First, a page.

Edward fixes Bella’s cut.
She won’t be a vampire.
But…

She becomes one. Read some more.
She’s a vampire in book 4.

 

Thanks to Sarah for pointing this out.

A Very Armchair/Shotgun Christmas

Hope ya don’t mind if I talk about a magazine near and dear to my heart.

As you may know, when I’m not writing or agenting, I co-edit the Brooklyn-based literary magazine Armchair/Shotgun. Like most folks in the indie-lit-magazine world, I’m mostly in it for the money:  the amphibious limos trolling rivers of champagne, the Mil V-12 helicopters dropping parcels of cash wrapped in gold leaf into my dollar-sign-shaped rooftop pool

But seriously folks, few things in life give me greater pleasure and sense of meaning than publishing the superlative contributors of Armchair/Shotgun. A/S is a great little-big mag, and we are fortunate to work with some of the most talented poets, artists, and authors I’ve ever met (and I don’t say that lightly). These are artists I believe in. I believe in their talent and their drive, the sincerity of their work, and their consummate execution. Which is why I may ask you, dear reader, to consider purchasing a subscription or copy of Armchair/Shotgun this Holiday Season.

Printed on paper and available in bookstores, Armchair/Shotgun is a shareable, lendable, book-markable, spam-free reading experience. Its whisper-net connection is so quiet it’s not even connected to anything. The battery never runs out. The text is readable under any light source. You can access a new story or poem instantly, just by turning the page. And who doesn’t feel a little sexier with an indie BK lit  mag on their coffee table?

Eh? Eh? You know what I’m talking about.

So this Holiday Season, please consider the gift of an Armchair/Shotgun Issue or Subscription. Every dime (I mean it) contributes to the next issue’s printing costs and promotion. I wouldn’t steer ya wrong. This is worth the $10. But in case you don’t believe me, here’s what other folks think:

“Many of the pieces illustrate grassroots story-telling at its very best – with three contributors making their début bow – and there is a freshness and a spice to this collection that brings to mind the originality of the Beat generation.”
-Rory O’Sullivan, Sabotage Reviews
“…a bold statement in this twilight time of print… packaged with an artful and comforting sense of the importance of quality.”
-Tony Abbot, The Lit Pub
“[The Issue 2 release was] one of to most genuine readings I’ve attended since moving to Brooklyn. I’m now a fan.”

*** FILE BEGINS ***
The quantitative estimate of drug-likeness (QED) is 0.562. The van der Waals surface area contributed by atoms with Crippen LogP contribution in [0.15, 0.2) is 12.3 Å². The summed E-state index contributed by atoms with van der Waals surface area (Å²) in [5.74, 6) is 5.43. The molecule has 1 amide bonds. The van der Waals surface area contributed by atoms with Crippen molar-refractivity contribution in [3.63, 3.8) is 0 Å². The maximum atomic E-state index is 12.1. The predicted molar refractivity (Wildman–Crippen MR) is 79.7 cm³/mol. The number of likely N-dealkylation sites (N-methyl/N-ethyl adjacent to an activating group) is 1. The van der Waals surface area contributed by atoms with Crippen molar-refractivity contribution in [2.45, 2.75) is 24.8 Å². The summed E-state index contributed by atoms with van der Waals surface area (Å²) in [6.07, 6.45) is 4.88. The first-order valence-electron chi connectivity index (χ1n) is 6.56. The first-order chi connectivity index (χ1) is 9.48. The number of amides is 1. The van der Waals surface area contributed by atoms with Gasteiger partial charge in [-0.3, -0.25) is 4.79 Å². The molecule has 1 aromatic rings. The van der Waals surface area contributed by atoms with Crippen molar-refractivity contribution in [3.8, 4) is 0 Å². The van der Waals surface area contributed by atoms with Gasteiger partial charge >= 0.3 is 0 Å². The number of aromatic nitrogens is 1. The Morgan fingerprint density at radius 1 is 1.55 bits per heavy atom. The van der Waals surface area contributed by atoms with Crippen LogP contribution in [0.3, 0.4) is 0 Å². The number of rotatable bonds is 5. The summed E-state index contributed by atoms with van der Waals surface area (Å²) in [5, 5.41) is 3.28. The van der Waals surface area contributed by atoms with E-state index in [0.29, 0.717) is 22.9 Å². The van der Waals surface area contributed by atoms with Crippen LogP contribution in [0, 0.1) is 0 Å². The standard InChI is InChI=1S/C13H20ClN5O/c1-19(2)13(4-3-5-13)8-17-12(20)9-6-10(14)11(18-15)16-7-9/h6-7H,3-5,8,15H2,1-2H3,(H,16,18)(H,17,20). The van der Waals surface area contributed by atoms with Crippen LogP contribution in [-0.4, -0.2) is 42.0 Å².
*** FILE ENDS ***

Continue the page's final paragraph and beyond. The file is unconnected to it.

-David Backer, Luna Park Review

Kids Like Us: Franzen, Wallace, Eugenides, and Karr

A friend forwarded me this terrific New York Books article about the young friendships of David Foster Wallace, Jonathan Franzen, Jeffery Eugenides, and Mary Karr.

Mary Karr was one of the first authors I latched onto in high school. My completely awesome rebel of an English teacher assigned her memoir Liar’s Club, after which I devoured her follow-up, Cherry (for which I named the eponymous girly in CHERRY MONEY BABY).

In college I picked up The Corrections and put it down twice on the advice of two readers I respected, who claimed they “just couldn’t get through it.” Finally I decided to ignore their advice, and was enthralled. Last June I gobbled up Freedom much the same.

In July I started Eugenides Middlesex, which someone had given to me as a gift, and which I’d avoided, thinking it was an “issues book.” Now Eugenides is one of my favorite authors, and I’m loving his latest, Marriage Plot.

I was amazed that three of my heroes, each of whom I’d come to separately, were close at the same age I am now, and in the same place (Eugenides lived in Prospect Heights, just a few blocks from my apartment). It was also heartening to discover these writers struggled in their late twenties, even those who’d published already. (Yes, I felt like a smarty-pants to find Karr and Franzen shared my opinions about Wallace’s early fiction.). I know, I know: it’s corny, not to mention narcissistic, to read an article like this and see parallels to one’s own life (friends and I have already had the obligatory You’re Jeff and I’m David. No dude, if any one’s David I’m David conversations), but it is heartening to remember that even the great ones experience self-doubt, set backs, and the same tribulations as the rest of us humans. And to remember there are other people who care so much about novels.

I’d like to think if I were trying to write in Brooklyn in the ’80’s, I’d have been pals with Jeff, traded barbs with Jonathan, and cried when Mary chose David over me.